My review of The Rosie Project by Graeme Simison.

Meet Don.

Don is a genetics professor who just might be somewhere on the autistic spectrum. He looks a little like Gregory Peck and is getting married. He just doesn’t know who to yet. But he has designed a very detailed questionnaire to help him find the perfect woman. And it’s definitely not Rosie. Absolutely, completely, definitely not.

Rosie, meanwhile, isn’t looking for love; she’s looking for her biological father. Sometimes, though, you don’t find love: love finds you…


I listened to The Rosie Project as an audiobook from audible. I’m going to review the story, as well as the audiobook narration (which, spoiler alert – I loved!).

Review: The Rosie Project by Graeme Simsion

When I listen to an audiobook, instead of reading a book, the story needs to hook me enough to continue listening. The narration also needs to be engaging. To begin with, I thought the narration was a bit too flat and monotone, but I soon learned that it matched the character perfectly – and I grew to love it.

I really liked the story – its simplicity, but also the craziness of some parts! Don, a geneticist who suffers with Asberger’s and OCD, wants a wife. The problem is, he wants a wife who won’t find his quirks and his precisely-planned routines an inconvenience. This leads him to start the “Wife Project”: a survey which asks women all sorts of questions, both banal and intrusive, in order to find him the perfect woman. This is when he meets Rosie (who straight away tells him that his survey is disgustingly sexist). There’s a catch – Rosie isn’t looking for love, but instead, she’s looking for her father. Rosie has no idea who her dad is, and they set out on the “Father Project”: a mission to find out Rosie’s paternity, secretly swabbing DNA samples from a huge list of potential fathers.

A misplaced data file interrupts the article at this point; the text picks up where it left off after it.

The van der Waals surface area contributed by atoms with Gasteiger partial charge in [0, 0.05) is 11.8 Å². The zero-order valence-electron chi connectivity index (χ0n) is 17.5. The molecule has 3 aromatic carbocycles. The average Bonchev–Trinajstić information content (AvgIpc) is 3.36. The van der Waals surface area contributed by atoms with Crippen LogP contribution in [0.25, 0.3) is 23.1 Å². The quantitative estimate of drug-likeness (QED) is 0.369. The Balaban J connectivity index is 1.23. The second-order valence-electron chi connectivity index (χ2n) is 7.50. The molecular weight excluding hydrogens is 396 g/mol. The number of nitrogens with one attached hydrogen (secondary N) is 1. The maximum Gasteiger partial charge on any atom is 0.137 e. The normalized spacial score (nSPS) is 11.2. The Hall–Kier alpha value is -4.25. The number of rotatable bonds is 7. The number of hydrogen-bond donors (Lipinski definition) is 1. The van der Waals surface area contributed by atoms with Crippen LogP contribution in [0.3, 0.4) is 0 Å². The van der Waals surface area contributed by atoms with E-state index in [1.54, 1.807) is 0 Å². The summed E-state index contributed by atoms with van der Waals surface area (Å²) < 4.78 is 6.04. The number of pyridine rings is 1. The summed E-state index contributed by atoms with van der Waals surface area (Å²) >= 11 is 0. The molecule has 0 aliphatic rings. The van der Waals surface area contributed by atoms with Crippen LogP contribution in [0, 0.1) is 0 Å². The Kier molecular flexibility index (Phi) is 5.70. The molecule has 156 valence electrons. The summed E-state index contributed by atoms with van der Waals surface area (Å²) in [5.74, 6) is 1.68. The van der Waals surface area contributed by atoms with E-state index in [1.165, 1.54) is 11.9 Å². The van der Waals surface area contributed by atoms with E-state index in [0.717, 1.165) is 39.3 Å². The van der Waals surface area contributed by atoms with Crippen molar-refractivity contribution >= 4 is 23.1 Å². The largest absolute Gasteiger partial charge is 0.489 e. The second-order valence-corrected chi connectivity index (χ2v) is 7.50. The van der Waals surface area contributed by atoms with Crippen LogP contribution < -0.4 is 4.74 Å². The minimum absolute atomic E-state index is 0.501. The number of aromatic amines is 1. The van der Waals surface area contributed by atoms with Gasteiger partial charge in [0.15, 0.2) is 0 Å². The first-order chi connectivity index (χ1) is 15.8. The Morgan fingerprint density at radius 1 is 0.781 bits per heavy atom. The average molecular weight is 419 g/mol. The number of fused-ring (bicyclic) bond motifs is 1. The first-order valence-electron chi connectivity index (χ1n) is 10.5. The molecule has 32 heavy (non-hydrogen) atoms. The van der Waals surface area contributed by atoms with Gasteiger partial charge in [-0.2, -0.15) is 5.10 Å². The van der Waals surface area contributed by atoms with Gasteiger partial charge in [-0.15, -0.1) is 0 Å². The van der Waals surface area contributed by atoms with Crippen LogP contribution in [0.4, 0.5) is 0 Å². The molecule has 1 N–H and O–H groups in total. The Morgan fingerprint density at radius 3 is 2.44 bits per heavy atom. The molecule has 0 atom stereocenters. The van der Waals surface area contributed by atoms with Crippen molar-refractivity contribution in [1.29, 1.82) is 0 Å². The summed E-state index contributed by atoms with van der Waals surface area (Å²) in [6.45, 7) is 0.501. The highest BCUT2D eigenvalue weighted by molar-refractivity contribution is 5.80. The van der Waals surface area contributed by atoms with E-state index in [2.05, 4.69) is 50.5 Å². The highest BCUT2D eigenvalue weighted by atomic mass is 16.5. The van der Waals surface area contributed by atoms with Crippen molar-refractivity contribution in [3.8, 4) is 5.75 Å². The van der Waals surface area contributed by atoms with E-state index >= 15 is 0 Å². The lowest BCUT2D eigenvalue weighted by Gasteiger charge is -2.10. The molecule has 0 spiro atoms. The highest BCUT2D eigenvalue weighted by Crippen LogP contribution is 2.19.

I loved Don and Rosie. They were both such different people, which made the dynamic between them interesting, to say to least. I really hoped that the story wouldn’t turn into one where a love interest comes along and “fixes” another character’s mental illness, but I was relieved to find out this wasn’t the case. Rosie showed him that he doesn’t need to be so uptight with his schedules, but all the same, it doesn’t matter if he does – because he doesn’t need to change for anyone. I loved seeing how their relationship progressed.

Don’s character was great, too. Although I don’t suffer with Asberger’s syndrome like Don, I found myself relating to so many things that he said and did. I saw a review recently in which they complained that the only people who find this book funny are those who “like to laugh at autistic people”. This is definitely not the case. I didn’t find myself laughing at him because of his Asberger’s; it was just some of the remarks he came out with that made me smile!

I only found out recently that there’s a second book in this series. I’ve seen a lot of negative feedback about it, but I’m going to reserve judgement. I really want the great narration again from Dan O’Grady (after listening to him read the first one, I don’t think the second one will be the same without it!) so I’m going to wait for my next Audible credit. I can’t wait!

You can buy a copy of The Rosie Project on Amazon*, listen to the great narration on Audible*, or read more about it on Goodreads. I’d definitely recommend it if you want something lighthearted and fun!

charlotte-signaturewww.wonderfullybookish.co.uk

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